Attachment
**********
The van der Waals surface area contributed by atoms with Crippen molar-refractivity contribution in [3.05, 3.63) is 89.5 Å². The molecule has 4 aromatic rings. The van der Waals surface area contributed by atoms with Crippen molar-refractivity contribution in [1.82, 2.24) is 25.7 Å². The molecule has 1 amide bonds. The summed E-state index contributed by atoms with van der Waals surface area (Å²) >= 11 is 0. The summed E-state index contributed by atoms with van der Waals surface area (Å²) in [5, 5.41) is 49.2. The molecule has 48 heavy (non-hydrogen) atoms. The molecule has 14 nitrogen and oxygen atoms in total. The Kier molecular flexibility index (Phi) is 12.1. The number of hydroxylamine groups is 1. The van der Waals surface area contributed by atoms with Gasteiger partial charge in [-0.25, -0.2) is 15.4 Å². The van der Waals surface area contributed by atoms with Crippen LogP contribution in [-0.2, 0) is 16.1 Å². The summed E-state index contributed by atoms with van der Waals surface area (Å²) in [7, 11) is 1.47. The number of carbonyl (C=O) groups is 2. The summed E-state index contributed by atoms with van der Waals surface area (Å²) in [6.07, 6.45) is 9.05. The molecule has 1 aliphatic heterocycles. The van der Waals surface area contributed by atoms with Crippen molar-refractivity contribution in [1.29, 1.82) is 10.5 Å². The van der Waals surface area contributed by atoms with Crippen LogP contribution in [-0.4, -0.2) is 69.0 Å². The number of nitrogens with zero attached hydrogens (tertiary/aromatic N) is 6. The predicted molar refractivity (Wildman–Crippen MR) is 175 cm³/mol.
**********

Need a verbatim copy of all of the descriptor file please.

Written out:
The van der Waals surface area contributed by atoms with Crippen molar-refractivity contribution in [3.05, 3.63) is 89.5 Å². The molecule has 4 aromatic rings. The van der Waals surface area contributed by atoms with Crippen molar-refractivity contribution in [1.82, 2.24) is 25.7 Å². The molecule has 1 amide bonds. The summed E-state index contributed by atoms with van der Waals surface area (Å²) >= 11 is 0. The summed E-state index contributed by atoms with van der Waals surface area (Å²) in [5, 5.41) is 49.2. The molecule has 48 heavy (non-hydrogen) atoms. The molecule has 14 nitrogen and oxygen atoms in total. The Kier molecular flexibility index (Phi) is 12.1. The number of hydroxylamine groups is 1. The van der Waals surface area contributed by atoms with Gasteiger partial charge in [-0.25, -0.2) is 15.4 Å². The van der Waals surface area contributed by atoms with Crippen LogP contribution in [-0.2, 0) is 16.1 Å². The summed E-state index contributed by atoms with van der Waals surface area (Å²) in [7, 11) is 1.47. The number of carbonyl (C=O) groups is 2. The summed E-state index contributed by atoms with van der Waals surface area (Å²) in [6.07, 6.45) is 9.05. The molecule has 1 aliphatic heterocycles. The van der Waals surface area contributed by atoms with Crippen molar-refractivity contribution in [1.29, 1.82) is 10.5 Å². The van der Waals surface area contributed by atoms with Crippen LogP contribution in [-0.4, -0.2) is 69.0 Å². The number of nitrogens with zero attached hydrogens (tertiary/aromatic N) is 6. The predicted molar refractivity (Wildman–Crippen MR) is 175 cm³/mol.